In short, whoever becomes president of Pakistan next month will travel a rocky road, which will more than likely be traversed by a classic, crony politician, paying and playing one callous colleague off after another. Two telling negative signposts: foreign investment has all but disappeared in the last year of national turmoil, and just last weekend the International Cricket Council postponed for at least one year the Champions' Trophy scheduled for September, owing to concerns about suicide bombings. The trophy involves top national teams from around the world. In cricket-crazed Pakistan, this delay is nearly as disastrous as if China had postponed the Olympics.

There is some good news in all this, however. The major political parties are firmly secular and - at least until now - have evidenced strong interest in keeping the country's extremist elements firmly at bay, if not eliminating them. It was under Prime Minister Gilani, guided by Mr. Zardari, that the Pakistani army undertook its major offensive, still in progress in the Northwest Frontier Province. The politicians in Islamabad recognize the threat from al Qaeda in Pakistan, the local Taliban and their Afghani cohorts seeking refuge in the unruly border province.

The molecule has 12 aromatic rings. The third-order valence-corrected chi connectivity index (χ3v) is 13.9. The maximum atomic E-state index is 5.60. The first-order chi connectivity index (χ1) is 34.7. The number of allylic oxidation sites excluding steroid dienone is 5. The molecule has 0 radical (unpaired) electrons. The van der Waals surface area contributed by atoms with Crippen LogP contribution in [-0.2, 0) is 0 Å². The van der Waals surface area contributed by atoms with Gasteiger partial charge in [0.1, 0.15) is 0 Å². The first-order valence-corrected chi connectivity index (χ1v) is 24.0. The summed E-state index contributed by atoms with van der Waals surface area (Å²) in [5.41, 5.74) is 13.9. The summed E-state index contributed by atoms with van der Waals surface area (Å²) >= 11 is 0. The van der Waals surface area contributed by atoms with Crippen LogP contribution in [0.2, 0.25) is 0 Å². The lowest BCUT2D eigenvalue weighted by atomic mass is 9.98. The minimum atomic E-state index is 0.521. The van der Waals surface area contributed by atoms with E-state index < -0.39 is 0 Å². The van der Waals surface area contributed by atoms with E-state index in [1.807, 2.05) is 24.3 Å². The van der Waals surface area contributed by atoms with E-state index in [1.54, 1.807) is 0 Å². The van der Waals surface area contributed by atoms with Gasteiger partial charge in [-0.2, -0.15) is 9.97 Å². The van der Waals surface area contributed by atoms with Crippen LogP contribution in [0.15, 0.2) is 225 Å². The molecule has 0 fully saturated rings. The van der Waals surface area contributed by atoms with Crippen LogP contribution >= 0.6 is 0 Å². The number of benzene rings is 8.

Equally important, the establishment politicians have strongly favored comprehensive control of Pakistan's nuclear facilities, which, if in the hands of extremists, would pose a dire threat, regionally and worldwide.

Pakistanis, Muslims and the world deserve better. Sadly, their main chance would be a quiet, yet clear, message from widely respected army chief, Ashfaq Parvez Kayani, that the parties must select a president above the polluted political fray. Unfortunately, the deadline for filing presidential nomination papers, Aug. 26, provides virtually no constitutional chance for this option.

Gen. Kayani appears to be following his own dictum to fellow officers following February's elections that the military must stand "behind the democratic process" and remain "committed to playing its constitutional role," which at least is better than a fifth period of military rule.


John R. Thomson, an international businessman and former diplomat, writes frequently on developing world issues.